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    Message from the Author 

   I spent most of my summer finishing up some Army training, so I didnít have a chance to take any pictures for a couple months. Now that Iím back, I continue working on taking better and better pictures.
   Before this summer, my style of railfanning was to pick a section of track that was paralleled by a highway and cruise back and forth until I found a train. Iíd get ahead of the train where ever I could, and shoot a picture. But I was never satisfied with the quality of my shots. I judge my own work by whether or not I could see it in a magazine, and with few exceptions I never could.
   Iím not sure what made me realize what I was doing wrong, but I finally figured out that to get good shots, I had to pick my spot before the train got there. I also looked at some of my better (lucky) shots and analyzed what made them good. I realized that the train needs to stand out as the subject, and the background must be subdued. I used to try and cram too much into one shot, and I ended up with a picture that failed to draw the viewerís eye to the main subject. Now I cruise up and down the tracks until I find a place that will make at good shot, keeping in mind the background and lighting. Once I find a place that will look good with a train there, I wait. It takes a lot of patience, but I have noticed a BIG improvement in my work since doing this.
   Now I donít claim to be a good photographer, but I am finally starting to get some good shots. Iíve also gotten encouragement from people that have seen my work on the internet, and that helps a lot. I created this website to share my better shots with the world.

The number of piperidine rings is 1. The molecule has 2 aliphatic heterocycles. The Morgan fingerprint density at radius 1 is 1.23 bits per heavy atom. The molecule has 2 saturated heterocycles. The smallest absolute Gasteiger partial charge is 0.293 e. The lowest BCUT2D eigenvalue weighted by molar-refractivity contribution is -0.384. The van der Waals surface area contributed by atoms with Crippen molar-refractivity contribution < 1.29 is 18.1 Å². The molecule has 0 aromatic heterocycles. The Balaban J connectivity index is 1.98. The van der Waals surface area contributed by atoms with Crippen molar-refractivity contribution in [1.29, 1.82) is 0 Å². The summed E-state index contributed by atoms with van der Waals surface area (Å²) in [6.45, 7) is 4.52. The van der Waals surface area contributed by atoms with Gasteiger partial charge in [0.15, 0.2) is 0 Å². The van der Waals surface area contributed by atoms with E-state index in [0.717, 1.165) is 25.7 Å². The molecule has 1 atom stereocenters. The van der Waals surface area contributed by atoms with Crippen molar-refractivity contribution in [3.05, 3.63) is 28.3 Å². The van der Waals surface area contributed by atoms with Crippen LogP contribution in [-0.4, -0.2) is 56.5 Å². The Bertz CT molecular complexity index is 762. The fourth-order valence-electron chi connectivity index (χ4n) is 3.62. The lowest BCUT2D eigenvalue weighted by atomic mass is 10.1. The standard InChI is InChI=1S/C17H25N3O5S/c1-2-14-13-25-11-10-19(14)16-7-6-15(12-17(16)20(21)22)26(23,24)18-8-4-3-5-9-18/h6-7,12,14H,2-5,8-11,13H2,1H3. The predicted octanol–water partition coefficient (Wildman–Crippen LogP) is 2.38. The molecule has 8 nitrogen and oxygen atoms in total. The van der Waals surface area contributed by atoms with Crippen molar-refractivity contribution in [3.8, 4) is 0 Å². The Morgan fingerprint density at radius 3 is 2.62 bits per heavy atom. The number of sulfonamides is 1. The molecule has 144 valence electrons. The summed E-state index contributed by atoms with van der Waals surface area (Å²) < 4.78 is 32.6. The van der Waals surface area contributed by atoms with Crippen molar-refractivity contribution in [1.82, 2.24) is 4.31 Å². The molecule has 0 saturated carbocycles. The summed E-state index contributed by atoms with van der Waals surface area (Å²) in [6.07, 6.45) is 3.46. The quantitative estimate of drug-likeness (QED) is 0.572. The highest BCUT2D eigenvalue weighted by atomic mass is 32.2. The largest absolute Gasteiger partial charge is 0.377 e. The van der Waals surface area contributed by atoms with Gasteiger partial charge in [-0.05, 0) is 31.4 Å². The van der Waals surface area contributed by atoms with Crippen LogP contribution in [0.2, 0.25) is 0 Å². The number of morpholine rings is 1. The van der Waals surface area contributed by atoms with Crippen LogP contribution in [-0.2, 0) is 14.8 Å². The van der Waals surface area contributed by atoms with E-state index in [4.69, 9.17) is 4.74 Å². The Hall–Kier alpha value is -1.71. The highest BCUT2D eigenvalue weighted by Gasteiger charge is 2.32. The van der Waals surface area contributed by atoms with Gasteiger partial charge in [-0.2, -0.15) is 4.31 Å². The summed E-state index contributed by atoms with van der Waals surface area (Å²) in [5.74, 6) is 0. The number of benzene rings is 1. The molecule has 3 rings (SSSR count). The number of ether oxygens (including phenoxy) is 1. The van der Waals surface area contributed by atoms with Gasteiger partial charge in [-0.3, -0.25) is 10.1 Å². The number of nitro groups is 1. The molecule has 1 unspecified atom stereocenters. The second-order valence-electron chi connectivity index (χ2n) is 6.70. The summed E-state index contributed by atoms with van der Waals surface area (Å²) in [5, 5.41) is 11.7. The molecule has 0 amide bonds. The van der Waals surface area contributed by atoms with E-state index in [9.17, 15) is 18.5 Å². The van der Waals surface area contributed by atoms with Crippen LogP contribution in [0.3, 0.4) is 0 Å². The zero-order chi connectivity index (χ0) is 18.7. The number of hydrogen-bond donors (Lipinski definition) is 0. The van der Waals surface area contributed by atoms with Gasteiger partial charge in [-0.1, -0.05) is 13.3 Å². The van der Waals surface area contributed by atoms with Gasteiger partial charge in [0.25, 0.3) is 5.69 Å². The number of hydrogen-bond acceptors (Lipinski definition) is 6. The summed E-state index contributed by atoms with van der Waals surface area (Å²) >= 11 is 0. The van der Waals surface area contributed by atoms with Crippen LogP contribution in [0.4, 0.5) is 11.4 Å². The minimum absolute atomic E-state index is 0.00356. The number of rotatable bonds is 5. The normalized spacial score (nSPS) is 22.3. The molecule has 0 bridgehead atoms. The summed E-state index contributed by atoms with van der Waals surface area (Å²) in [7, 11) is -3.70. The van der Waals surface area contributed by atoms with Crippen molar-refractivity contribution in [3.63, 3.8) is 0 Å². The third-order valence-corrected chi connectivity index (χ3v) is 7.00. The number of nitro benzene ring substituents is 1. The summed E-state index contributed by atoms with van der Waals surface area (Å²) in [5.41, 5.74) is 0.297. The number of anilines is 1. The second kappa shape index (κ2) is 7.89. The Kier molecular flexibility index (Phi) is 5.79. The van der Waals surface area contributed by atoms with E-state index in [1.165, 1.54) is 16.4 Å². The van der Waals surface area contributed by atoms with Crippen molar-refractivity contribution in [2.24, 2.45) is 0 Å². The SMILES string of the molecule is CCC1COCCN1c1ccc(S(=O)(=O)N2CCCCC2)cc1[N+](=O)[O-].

Iíve decided to make it a point to go on one major railfanning outing a month, so it seems like a good idea to write down a narrative of each trip. My first trip since getting back was up Oregon Highway 58, to railfan UPís Cascade Line (formerly SP). Iím making that my August trip, and the narrative for that can be found here. My September trip was along BNSFís former Spokane, Portland & Seattle main line along the north bank of the Columbia River, in Skamania and Klickitat Counties. The narrative for that trip will be posted early in October.
   There are many places in the Great Northwest that I can go to railfan, but I am restricted by time and money (gas, film, developing). In the coming months, Iíll probably revisit places Iíve already been. Luckily, different weather conditions and different trains should make each trip interesting. I hope you enjoy my stories as well as my pictures. Please take the time to email any comments you have on my site.

~Mike~


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